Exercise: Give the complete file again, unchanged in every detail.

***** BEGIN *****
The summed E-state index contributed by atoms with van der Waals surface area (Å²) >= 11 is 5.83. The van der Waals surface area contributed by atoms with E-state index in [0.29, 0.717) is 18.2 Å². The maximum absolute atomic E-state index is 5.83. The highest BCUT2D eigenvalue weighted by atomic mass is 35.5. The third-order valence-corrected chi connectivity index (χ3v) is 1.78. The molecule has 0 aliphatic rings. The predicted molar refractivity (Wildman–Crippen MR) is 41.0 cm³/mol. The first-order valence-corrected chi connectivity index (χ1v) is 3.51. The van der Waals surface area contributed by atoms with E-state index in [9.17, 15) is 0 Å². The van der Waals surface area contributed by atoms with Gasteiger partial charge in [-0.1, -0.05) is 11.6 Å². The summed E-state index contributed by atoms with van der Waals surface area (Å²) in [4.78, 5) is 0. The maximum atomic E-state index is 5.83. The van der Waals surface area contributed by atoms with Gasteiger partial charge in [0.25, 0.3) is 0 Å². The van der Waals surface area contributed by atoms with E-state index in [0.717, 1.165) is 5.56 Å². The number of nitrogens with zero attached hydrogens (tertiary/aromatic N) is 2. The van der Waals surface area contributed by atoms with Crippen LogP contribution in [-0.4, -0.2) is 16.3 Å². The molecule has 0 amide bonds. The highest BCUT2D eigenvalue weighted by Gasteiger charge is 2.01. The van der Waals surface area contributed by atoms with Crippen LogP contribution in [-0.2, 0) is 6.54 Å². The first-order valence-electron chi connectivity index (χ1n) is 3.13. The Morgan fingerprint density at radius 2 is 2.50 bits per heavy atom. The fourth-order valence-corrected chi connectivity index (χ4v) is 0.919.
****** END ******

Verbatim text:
The summed E-state index contributed by atoms with van der Waals surface area (Å²) >= 11 is 5.83. The van der Waals surface area contributed by atoms with E-state index in [0.29, 0.717) is 18.2 Å². The maximum absolute atomic E-state index is 5.83. The highest BCUT2D eigenvalue weighted by atomic mass is 35.5. The third-order valence-corrected chi connectivity index (χ3v) is 1.78. The molecule has 0 aliphatic rings. The predicted molar refractivity (Wildman–Crippen MR) is 41.0 cm³/mol. The first-order valence-corrected chi connectivity index (χ1v) is 3.51. The van der Waals surface area contributed by atoms with E-state index in [9.17, 15) is 0 Å². The van der Waals surface area contributed by atoms with Gasteiger partial charge in [-0.1, -0.05) is 11.6 Å². The summed E-state index contributed by atoms with van der Waals surface area (Å²) in [4.78, 5) is 0. The maximum atomic E-state index is 5.83. The van der Waals surface area contributed by atoms with Gasteiger partial charge in [0.25, 0.3) is 0 Å². The van der Waals surface area contributed by atoms with E-state index in [0.717, 1.165) is 5.56 Å². The number of nitrogens with zero attached hydrogens (tertiary/aromatic N) is 2. The van der Waals surface area contributed by atoms with Crippen LogP contribution in [-0.4, -0.2) is 16.3 Å². The molecule has 0 amide bonds. The highest BCUT2D eigenvalue weighted by Gasteiger charge is 2.01. The van der Waals surface area contributed by atoms with Crippen LogP contribution in [-0.2, 0) is 6.54 Å². The first-order valence-electron chi connectivity index (χ1n) is 3.13. The Morgan fingerprint density at radius 2 is 2.50 bits per heavy atom. The fourth-order valence-corrected chi connectivity index (χ4v) is 0.919.